Over the last year we’ve been working with various organisations and researchers on a series of ongoing crop trials and experiments at Honeydale Farm.
Diverse Forages Project (SARIC)
We are glad to be one of twelve satellite farms involved in the Diverse Forages Project, experimenting with a range of forage mixtures with different levels of diversity, to determine which provides the best forage and range of benefits for the soil, environment and livestock production.
This is a joint initiative spearheaded by Reading University, Rothamsted Research (North Wyck) and Duchy College Cornwall. Data is being collected from the monoculture, six, twelve and seventeen species mixtures which will be compared to fertilised perennial ryegrass (Control) at the multiple sites over a five year period (2016-20).
The first 2 years focused on establishment, grazing management and species composition, and in the third year (2018), more detailed work was carried out. This focussed on how the properties of the different forages affected livestock at Reading University Farm. Data on Angus steers was assessed during grazing over spring, summer and autumn. Analysis will continue over winter 2019, when they are being fed conserved haylage from the three mixtures and the ryegrass control.
During the droughts of 2018 it was interesting to monitor the performance of two drought tolerant legumes - sainfoin and lucerne. Usefully planted side by side in the same field in 2015, we noticed that while the sainfoin provided one big high quality hay cut in June, the lucerne has shown extremely good regrowth characteristics after cutting, as shown in the image below. Further findings on the differences between lucerne and sainfoin to follow.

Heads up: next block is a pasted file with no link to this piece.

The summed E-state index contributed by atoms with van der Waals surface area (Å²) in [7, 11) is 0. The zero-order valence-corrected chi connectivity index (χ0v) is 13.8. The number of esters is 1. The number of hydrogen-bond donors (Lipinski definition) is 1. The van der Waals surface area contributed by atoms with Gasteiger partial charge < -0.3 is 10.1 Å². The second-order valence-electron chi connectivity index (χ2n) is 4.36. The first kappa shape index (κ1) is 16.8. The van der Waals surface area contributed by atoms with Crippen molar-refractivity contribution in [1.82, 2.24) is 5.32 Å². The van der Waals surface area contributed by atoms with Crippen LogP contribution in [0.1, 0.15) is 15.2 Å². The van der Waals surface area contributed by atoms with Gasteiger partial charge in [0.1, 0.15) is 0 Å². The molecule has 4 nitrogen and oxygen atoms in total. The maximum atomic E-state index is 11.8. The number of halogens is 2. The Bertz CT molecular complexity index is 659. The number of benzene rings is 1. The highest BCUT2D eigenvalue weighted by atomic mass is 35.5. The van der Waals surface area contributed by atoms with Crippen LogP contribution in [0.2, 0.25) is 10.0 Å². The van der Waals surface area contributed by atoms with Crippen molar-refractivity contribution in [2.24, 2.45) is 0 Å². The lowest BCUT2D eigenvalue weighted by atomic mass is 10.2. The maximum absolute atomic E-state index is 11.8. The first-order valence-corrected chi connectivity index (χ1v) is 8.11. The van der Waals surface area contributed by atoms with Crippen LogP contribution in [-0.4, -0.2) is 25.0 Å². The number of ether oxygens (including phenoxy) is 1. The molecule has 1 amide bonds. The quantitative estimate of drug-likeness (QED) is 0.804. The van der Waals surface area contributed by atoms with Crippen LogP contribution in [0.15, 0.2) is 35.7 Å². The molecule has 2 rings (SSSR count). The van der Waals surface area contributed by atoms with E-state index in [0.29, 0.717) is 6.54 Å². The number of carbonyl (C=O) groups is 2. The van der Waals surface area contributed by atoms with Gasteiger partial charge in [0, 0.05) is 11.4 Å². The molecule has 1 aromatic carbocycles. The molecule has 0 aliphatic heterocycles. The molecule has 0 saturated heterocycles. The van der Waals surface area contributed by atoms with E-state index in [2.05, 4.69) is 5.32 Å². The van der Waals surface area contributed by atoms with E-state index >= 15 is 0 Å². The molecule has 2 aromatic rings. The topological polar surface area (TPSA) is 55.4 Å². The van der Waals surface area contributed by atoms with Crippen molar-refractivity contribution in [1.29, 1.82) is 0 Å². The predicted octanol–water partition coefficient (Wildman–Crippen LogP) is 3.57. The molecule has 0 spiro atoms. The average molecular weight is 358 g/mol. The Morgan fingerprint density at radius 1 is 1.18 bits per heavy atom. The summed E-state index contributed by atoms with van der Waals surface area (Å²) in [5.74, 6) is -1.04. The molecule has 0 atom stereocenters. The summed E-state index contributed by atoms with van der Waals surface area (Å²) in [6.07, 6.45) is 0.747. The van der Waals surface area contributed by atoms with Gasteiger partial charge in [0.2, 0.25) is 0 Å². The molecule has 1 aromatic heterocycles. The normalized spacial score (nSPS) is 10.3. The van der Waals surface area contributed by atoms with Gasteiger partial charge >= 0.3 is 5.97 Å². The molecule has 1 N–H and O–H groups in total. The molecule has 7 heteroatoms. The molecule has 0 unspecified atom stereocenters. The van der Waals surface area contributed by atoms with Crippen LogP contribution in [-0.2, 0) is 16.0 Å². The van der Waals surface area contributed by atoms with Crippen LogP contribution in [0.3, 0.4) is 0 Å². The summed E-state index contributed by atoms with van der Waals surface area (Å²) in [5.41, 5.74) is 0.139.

Wild Bird Seed Mixture Study
This trial has involved observing a range of seed mixtures planted during spring, to assess the cover provided for game birds and wildlife, and how much feed they produce in the form of seed bearing species. These species include red and white millet, radish, mustard and various cereals.
As part of this work, an area of fennel was established next to these mixtures. This biannual forage herb is said to be particularly attractive to partridge. The fennel plot will be monitored for its winter hardiness, the type of cover it provides and how sections respond to being topped throughout the year for annual weed control. We will revisit this in the spring and draw some observations.
Worm Burden Research
Researcher Nicola Noble, working in conjunction with the Organic Research Centre and National Sheep Association, has been conducting an experiment at Honeydale this year, comparing the worm burdens of ewe lambs fed on diverse multi- species swards and permanent pasture. We provided one sward sown with a herbal ley, including antiparasitic plants like sainfoin, chicory, and birdsfoot trefoil and a long term permanent pasture sward. The experiment finished in the Autumn and we are awaiting the results.